Last weekend I came face to face with a dirty little secret of the fracking boom — the deep divisions it creates between locals and out-of-towners.
“It’s how we pay the bills.”
When the calendar rolls around to the third weekend in June, it’s Laurel Festival time in my hometown of Wellsboro, Pennsylvania. Wellsboro is one of those quaint small towns that looks like it fell straight out of a Norman Rockwell painting.
It’s also a fracking boom town.
Since 1938, the Laurel Festival has brought thousands of locals and tourists together in a multi-day celebration of nothing in particular. There are food vendors. An arts and crafts show. A parade. Standard festival fare.
At this year’s festival, I met a woman in her late thirties or early forties. She was accompanied by her son, a junior high-aged kid with a hot dog in one hand and a snow cone in the other. Just an average, middle-class family enjoying the sights and sounds of an obscure piece of Americana.
After a little small talk, I asked her where she was from. She said she was from down south somewhere. Virginia maybe. Then she leaned close and in a half-whispered, half-embarrassed voice she added:
“My husband works for an energy company. I know people around here don’t like us very much, but it’s how we pay the bills.”
Fractures in the fracking boom
In 2014, a documentary called The Overnighters won the Special Jury Award at the Sundance Film Festival. It’s a movie about the hostility a North Dakota pastor faced when he opened the doors of his church to give out-of-town oil field workers a place to sleep. In return for his acts of kindness, he found himself caught up in the conflict between local residents and a rising tide of non-resident laborers.
Although the divisions may not run as deep as they do in North Dakota, the conflict between locals and out-of-town energy workers has repeated itself in Wellsboro and hundreds of other small communities impacted by the fracking boom.
Here’s how the fracking boom scenario plays out:
PHASE 1: Big energy moves into an area and pays local residents for the mineral rights to their properties. The energy companies usually promise the fracking boom will also mean jobs for opportunity-deprived local residents.
PHASE 2: As activity heats up, the energy companies may hire some local workers to help meet production quotas. But many of the jobs are filled by industry professionals — out-of-town energy workers who come to town for a limited time and relocate when the energy companies move on to the next gas or oil field.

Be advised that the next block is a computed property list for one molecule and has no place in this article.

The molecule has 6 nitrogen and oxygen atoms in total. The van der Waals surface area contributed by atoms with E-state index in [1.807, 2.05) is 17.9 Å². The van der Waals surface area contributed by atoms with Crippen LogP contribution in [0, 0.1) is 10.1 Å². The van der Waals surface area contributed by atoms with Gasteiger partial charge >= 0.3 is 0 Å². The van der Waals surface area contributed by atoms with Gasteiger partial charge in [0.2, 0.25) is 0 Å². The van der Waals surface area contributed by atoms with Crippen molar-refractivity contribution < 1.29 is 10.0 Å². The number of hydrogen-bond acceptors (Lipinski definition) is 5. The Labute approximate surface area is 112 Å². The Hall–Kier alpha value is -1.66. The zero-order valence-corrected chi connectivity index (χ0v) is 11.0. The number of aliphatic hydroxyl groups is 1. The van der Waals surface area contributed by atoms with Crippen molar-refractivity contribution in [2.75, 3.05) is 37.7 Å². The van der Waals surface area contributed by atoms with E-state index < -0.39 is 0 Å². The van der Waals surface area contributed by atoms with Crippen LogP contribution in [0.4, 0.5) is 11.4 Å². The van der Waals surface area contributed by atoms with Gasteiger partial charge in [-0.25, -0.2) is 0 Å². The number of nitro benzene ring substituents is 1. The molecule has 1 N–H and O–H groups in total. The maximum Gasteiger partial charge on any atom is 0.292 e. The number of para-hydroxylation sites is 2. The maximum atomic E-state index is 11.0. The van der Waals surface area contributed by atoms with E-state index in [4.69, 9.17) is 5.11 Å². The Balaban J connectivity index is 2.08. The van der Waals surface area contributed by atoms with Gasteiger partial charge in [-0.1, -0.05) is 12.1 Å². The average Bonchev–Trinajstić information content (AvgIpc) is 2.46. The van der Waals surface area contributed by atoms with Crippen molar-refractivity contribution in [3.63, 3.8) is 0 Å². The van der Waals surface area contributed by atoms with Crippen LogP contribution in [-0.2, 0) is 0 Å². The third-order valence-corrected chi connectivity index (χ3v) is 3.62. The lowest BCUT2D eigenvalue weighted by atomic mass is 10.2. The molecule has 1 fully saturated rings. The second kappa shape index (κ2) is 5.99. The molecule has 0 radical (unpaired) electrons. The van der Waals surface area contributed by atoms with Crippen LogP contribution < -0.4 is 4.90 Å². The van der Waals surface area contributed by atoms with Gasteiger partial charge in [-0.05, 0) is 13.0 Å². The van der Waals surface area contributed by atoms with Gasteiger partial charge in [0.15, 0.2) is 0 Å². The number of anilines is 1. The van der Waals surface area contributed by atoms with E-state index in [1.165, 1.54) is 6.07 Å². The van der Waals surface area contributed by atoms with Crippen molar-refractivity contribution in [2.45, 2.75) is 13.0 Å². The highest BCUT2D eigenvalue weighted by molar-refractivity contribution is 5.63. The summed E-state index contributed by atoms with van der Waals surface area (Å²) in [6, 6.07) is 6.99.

PHASE 3: The sudden influx of out-of-town workers places enormous stress on small local communities. Infrastructure is stretched thin, rents go through the roof and marginalized local residents become homeless because they can’t find affordable housing.
You can see why locals and out-of-towners find themselves at odds with each other in fracking boom towns. A combination of competing interests and limited resources makes conflict inevitable.
The energy companies, on the other hand, walk away unscathed. At the end of the day, high rents, growing homeless populations and inter-group conflicts don’t matter as long as the company’s coffers are full. Sooner or later (usually sooner), they just move on and repeat the entire process in the next fracking boom town.
Fracking boom divisions and the kingdom of God
There’s a part of me that wants to grab the locals and the out-of-towners by the shoulders and remind them they’re on the same team. They’re all hardworking people trying to provide for their families the best way they can.
But I know it’s not that simple. And I think Jesus knew that, too.
Samaritans were the outcasts of the New Testament world. They were the outsiders. The people no self-respecting Jew would have anything to do with.
The point Jesus was making and the lesson we need to hear is that divisions between groups of people are often illusory. Jews and Samaritans, locals and out-of-towners — the dividing lines that separate us feel real. But they’re false constructs created by powers with a vested interest in keeping us apart.
When a Samaritan helps a hurting Jew along the side of the road, or when a local North Dakota pastor gives out-of-towners a place to sleep, it’s disruptive. An act of rebellion that turns the whole system upside down. And it frustrates the powers. Why?
Because it reframes the conversation in the language of the kingdom of God.
In God’s kingdom, we may not all be the same, but we all have equal value. Through empathy, respect and understanding, we see other people the way God sees them. Eventually, we even begin to appreciate the challenges they’re up against.
Fracking boom towns come and go. Eventually, the out-of-town workers leave and the local community stabilizes. But unfortunately, new divisions will always rise up to take the old divisions’ place.
And we’ll have new opportunities to disrupt the status quo with the kingdom of God.